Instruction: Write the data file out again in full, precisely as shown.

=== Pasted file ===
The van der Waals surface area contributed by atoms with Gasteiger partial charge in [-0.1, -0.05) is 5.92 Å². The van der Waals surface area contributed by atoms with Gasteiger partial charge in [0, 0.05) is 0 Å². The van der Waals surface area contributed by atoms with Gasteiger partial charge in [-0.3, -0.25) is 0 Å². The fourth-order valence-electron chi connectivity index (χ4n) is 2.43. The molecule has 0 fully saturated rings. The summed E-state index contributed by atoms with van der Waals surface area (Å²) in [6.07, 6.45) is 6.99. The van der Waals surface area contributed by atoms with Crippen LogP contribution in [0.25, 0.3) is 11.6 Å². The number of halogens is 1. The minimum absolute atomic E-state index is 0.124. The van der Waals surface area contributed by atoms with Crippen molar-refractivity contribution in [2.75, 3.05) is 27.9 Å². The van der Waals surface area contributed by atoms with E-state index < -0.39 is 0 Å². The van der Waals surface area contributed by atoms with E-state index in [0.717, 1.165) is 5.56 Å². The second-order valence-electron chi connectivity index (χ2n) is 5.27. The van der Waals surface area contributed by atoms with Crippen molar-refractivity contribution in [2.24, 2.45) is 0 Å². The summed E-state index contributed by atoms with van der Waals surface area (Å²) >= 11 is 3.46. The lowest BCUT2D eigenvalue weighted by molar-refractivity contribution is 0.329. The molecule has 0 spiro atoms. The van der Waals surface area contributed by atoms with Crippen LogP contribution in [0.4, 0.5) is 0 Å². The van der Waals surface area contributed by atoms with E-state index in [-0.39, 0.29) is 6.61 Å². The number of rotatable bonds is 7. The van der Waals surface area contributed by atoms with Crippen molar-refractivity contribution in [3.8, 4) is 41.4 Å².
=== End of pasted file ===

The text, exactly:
The van der Waals surface area contributed by atoms with Gasteiger partial charge in [-0.1, -0.05) is 5.92 Å². The van der Waals surface area contributed by atoms with Gasteiger partial charge in [0, 0.05) is 0 Å². The van der Waals surface area contributed by atoms with Gasteiger partial charge in [-0.3, -0.25) is 0 Å². The fourth-order valence-electron chi connectivity index (χ4n) is 2.43. The molecule has 0 fully saturated rings. The summed E-state index contributed by atoms with van der Waals surface area (Å²) in [6.07, 6.45) is 6.99. The van der Waals surface area contributed by atoms with Crippen LogP contribution in [0.25, 0.3) is 11.6 Å². The number of halogens is 1. The minimum absolute atomic E-state index is 0.124. The van der Waals surface area contributed by atoms with Crippen molar-refractivity contribution in [2.75, 3.05) is 27.9 Å². The van der Waals surface area contributed by atoms with E-state index < -0.39 is 0 Å². The van der Waals surface area contributed by atoms with E-state index in [0.717, 1.165) is 5.56 Å². The second-order valence-electron chi connectivity index (χ2n) is 5.27. The van der Waals surface area contributed by atoms with Crippen molar-refractivity contribution in [2.24, 2.45) is 0 Å². The summed E-state index contributed by atoms with van der Waals surface area (Å²) >= 11 is 3.46. The lowest BCUT2D eigenvalue weighted by molar-refractivity contribution is 0.329. The molecule has 0 spiro atoms. The van der Waals surface area contributed by atoms with Crippen LogP contribution in [0.4, 0.5) is 0 Å². The van der Waals surface area contributed by atoms with E-state index in [-0.39, 0.29) is 6.61 Å². The number of rotatable bonds is 7. The van der Waals surface area contributed by atoms with Crippen molar-refractivity contribution in [3.8, 4) is 41.4 Å².